Why is this interesting?  Because now you have an image that can be seen two ways: one, as a reference to a green lawn with triangular shadows cast by neighboring buildings and two, as a pattern of geometrical forms that refer to nothing outside of themselves.

If you want to see this duality even more clearly, take out the color.

Now you have an arrangement of shapes that “does not stand for something outside itself.”  Is this art?  Hmmm, maybe.

On second look, yes.  Notice how the image has a unifying texture: the bricks of the wall have specks of black shadows that echo the specks of leaves on the lawn.  This unifying texture has nothing to do with what’s being represented.  “Art does not stand for something outside itself,” as Fairfield Porter would put it.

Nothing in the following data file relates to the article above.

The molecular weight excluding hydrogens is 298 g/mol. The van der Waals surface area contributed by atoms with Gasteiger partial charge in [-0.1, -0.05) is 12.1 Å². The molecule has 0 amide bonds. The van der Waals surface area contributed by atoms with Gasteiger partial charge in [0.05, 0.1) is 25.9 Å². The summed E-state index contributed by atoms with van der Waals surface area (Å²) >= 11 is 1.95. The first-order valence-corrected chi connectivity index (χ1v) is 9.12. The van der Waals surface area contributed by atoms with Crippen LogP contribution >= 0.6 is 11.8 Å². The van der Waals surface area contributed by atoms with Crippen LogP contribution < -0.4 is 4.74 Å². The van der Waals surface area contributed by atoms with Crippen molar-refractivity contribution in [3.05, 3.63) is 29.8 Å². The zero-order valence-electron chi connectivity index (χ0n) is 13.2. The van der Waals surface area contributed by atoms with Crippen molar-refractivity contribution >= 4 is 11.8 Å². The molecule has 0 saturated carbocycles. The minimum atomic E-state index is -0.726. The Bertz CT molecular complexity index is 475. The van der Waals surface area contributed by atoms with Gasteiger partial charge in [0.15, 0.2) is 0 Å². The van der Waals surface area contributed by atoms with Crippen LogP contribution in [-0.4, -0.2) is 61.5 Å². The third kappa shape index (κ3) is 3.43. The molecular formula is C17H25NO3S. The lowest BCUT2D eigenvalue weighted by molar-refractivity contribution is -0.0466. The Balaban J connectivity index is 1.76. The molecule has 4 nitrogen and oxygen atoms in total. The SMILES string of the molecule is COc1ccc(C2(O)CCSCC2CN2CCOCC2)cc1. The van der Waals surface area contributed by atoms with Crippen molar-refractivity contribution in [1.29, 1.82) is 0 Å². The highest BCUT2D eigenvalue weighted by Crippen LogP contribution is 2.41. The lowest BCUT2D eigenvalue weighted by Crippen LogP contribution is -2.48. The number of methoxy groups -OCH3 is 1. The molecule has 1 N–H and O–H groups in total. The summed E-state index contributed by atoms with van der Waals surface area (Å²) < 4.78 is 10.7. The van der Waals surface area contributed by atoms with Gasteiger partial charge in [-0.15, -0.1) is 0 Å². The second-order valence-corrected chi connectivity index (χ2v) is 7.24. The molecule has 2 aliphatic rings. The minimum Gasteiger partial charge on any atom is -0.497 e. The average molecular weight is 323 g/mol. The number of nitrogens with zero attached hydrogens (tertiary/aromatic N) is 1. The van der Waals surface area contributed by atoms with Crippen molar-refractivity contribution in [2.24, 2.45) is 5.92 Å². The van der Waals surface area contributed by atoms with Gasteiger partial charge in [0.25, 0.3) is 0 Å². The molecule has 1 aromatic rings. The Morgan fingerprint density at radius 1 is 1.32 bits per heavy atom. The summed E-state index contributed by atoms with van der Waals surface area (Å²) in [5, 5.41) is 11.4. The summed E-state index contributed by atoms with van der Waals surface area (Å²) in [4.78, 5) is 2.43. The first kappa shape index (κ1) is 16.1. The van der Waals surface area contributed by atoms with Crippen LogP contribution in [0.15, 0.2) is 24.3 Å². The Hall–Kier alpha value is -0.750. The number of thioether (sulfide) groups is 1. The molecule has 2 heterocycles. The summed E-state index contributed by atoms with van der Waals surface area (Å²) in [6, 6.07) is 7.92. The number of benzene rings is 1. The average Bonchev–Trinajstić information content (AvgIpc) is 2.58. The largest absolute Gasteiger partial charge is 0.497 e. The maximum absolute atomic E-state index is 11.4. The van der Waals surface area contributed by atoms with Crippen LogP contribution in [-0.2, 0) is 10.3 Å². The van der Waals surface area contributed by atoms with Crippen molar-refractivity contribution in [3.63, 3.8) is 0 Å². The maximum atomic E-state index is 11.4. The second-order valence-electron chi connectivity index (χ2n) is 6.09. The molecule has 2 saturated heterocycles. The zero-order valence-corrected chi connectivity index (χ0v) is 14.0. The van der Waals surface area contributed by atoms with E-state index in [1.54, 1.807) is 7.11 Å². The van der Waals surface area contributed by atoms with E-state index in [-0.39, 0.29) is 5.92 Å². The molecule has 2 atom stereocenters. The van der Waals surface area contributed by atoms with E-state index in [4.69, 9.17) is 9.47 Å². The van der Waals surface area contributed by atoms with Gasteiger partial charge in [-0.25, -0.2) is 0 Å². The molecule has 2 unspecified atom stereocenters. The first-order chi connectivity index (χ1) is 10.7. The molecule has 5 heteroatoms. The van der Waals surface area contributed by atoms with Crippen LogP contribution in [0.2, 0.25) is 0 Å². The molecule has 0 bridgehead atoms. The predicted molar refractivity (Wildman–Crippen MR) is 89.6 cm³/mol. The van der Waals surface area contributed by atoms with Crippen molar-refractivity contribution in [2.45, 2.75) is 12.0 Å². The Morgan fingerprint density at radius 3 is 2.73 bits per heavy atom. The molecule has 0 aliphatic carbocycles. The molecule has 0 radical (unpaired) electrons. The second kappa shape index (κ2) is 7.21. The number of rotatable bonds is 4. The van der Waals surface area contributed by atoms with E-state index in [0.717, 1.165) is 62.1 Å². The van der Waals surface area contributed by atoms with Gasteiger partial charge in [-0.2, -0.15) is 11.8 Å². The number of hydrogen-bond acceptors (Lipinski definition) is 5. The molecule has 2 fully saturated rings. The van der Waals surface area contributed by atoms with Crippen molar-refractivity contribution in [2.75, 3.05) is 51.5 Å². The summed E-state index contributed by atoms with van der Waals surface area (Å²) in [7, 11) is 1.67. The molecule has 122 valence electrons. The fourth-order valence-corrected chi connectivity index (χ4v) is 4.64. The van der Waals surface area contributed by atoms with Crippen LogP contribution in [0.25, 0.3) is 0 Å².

You can frame this, hang it on a wall, glance at it in passing and momentarily inhabit the realm of form, which is pure feeling.  Like music.

 

All contents copyright (C) 2010 Katherine Hilden. All rights reserved.

www.katherinehilden.com

http://facefame.wordpress.com

http://katherinehilden.wordpress.com

www.khilden.com

Read Full Post »

If you plowed through those two pages from Fairfield Porter (in the last post), you noticed that his thinking has peaks of clarity and ruts of generalizations.

He says, the new American painting is “more accurately called non-objective than abstract.” That’s a peak. It’s a good distinction.  Whenever we hear painting described as “abstract” we should translate that as “non-objective.”  Thank you, Fairfield.